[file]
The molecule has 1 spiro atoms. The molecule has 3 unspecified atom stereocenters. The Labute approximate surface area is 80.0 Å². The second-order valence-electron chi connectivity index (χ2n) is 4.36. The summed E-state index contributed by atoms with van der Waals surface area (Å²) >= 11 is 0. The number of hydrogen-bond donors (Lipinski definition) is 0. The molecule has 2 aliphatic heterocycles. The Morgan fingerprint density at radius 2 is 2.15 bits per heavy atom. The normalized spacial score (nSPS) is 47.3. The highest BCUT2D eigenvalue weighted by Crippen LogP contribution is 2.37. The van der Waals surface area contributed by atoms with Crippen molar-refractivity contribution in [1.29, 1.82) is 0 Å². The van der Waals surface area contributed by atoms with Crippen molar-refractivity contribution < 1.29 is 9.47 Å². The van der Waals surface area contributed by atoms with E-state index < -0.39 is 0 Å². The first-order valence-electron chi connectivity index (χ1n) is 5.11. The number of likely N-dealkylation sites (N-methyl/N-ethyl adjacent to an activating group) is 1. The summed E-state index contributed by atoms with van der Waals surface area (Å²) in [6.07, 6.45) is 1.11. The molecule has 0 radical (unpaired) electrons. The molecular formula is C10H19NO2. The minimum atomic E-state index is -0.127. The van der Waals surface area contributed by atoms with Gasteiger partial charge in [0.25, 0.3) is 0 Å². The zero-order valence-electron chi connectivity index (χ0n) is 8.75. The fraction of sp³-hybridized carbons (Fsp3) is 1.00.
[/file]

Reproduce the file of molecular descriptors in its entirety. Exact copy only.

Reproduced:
The molecule has 1 spiro atoms. The molecule has 3 unspecified atom stereocenters. The Labute approximate surface area is 80.0 Å². The second-order valence-electron chi connectivity index (χ2n) is 4.36. The summed E-state index contributed by atoms with van der Waals surface area (Å²) >= 11 is 0. The number of hydrogen-bond donors (Lipinski definition) is 0. The molecule has 2 aliphatic heterocycles. The Morgan fingerprint density at radius 2 is 2.15 bits per heavy atom. The normalized spacial score (nSPS) is 47.3. The highest BCUT2D eigenvalue weighted by Crippen LogP contribution is 2.37. The van der Waals surface area contributed by atoms with Crippen molar-refractivity contribution in [1.29, 1.82) is 0 Å². The van der Waals surface area contributed by atoms with Crippen molar-refractivity contribution < 1.29 is 9.47 Å². The van der Waals surface area contributed by atoms with E-state index < -0.39 is 0 Å². The first-order valence-electron chi connectivity index (χ1n) is 5.11. The number of likely N-dealkylation sites (N-methyl/N-ethyl adjacent to an activating group) is 1. The summed E-state index contributed by atoms with van der Waals surface area (Å²) in [6.07, 6.45) is 1.11. The molecule has 0 radical (unpaired) electrons. The molecular formula is C10H19NO2. The minimum atomic E-state index is -0.127. The van der Waals surface area contributed by atoms with Gasteiger partial charge in [0.25, 0.3) is 0 Å². The zero-order valence-electron chi connectivity index (χ0n) is 8.75. The fraction of sp³-hybridized carbons (Fsp3) is 1.00.